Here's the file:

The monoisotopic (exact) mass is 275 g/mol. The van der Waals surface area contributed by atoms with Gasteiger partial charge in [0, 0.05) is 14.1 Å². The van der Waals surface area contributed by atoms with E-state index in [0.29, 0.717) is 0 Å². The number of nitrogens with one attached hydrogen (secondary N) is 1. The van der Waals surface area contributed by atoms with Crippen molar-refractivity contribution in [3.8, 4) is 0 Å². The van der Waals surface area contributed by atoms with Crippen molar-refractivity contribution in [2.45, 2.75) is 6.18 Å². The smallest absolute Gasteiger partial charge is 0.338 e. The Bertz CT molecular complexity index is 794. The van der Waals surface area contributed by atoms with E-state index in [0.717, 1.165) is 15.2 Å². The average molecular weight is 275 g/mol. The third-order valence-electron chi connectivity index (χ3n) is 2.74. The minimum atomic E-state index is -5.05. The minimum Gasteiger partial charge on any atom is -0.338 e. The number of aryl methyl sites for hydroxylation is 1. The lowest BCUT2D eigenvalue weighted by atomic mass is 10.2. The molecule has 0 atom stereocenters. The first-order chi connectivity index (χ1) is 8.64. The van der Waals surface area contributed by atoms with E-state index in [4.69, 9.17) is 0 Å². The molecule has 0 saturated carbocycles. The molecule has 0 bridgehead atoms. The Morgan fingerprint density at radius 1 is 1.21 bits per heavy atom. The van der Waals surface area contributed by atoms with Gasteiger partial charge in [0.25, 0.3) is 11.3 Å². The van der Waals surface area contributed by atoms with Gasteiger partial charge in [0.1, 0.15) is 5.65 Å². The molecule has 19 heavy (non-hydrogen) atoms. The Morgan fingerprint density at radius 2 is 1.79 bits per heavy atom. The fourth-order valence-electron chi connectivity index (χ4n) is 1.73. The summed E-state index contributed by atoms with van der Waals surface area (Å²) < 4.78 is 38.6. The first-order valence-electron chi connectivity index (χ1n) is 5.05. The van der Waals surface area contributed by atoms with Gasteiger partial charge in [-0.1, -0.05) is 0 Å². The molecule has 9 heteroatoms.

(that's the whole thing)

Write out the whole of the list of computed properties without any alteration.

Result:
The monoisotopic (exact) mass is 275 g/mol. The van der Waals surface area contributed by atoms with Gasteiger partial charge in [0, 0.05) is 14.1 Å². The van der Waals surface area contributed by atoms with E-state index in [0.29, 0.717) is 0 Å². The number of nitrogens with one attached hydrogen (secondary N) is 1. The van der Waals surface area contributed by atoms with Crippen molar-refractivity contribution in [3.8, 4) is 0 Å². The van der Waals surface area contributed by atoms with Crippen molar-refractivity contribution in [2.45, 2.75) is 6.18 Å². The smallest absolute Gasteiger partial charge is 0.338 e. The Bertz CT molecular complexity index is 794. The van der Waals surface area contributed by atoms with E-state index in [0.717, 1.165) is 15.2 Å². The average molecular weight is 275 g/mol. The third-order valence-electron chi connectivity index (χ3n) is 2.74. The minimum atomic E-state index is -5.05. The minimum Gasteiger partial charge on any atom is -0.338 e. The number of aryl methyl sites for hydroxylation is 1. The lowest BCUT2D eigenvalue weighted by atomic mass is 10.2. The molecule has 0 atom stereocenters. The first-order chi connectivity index (χ1) is 8.64. The van der Waals surface area contributed by atoms with E-state index in [4.69, 9.17) is 0 Å². The molecule has 0 saturated carbocycles. The molecule has 0 bridgehead atoms. The Morgan fingerprint density at radius 1 is 1.21 bits per heavy atom. The van der Waals surface area contributed by atoms with Gasteiger partial charge in [0.25, 0.3) is 11.3 Å². The van der Waals surface area contributed by atoms with Gasteiger partial charge in [0.1, 0.15) is 5.65 Å². The molecule has 19 heavy (non-hydrogen) atoms. The Morgan fingerprint density at radius 2 is 1.79 bits per heavy atom. The fourth-order valence-electron chi connectivity index (χ4n) is 1.73. The summed E-state index contributed by atoms with van der Waals surface area (Å²) < 4.78 is 38.6. The first-order valence-electron chi connectivity index (χ1n) is 5.05. The van der Waals surface area contributed by atoms with Gasteiger partial charge in [-0.1, -0.05) is 0 Å². The molecule has 9 heteroatoms.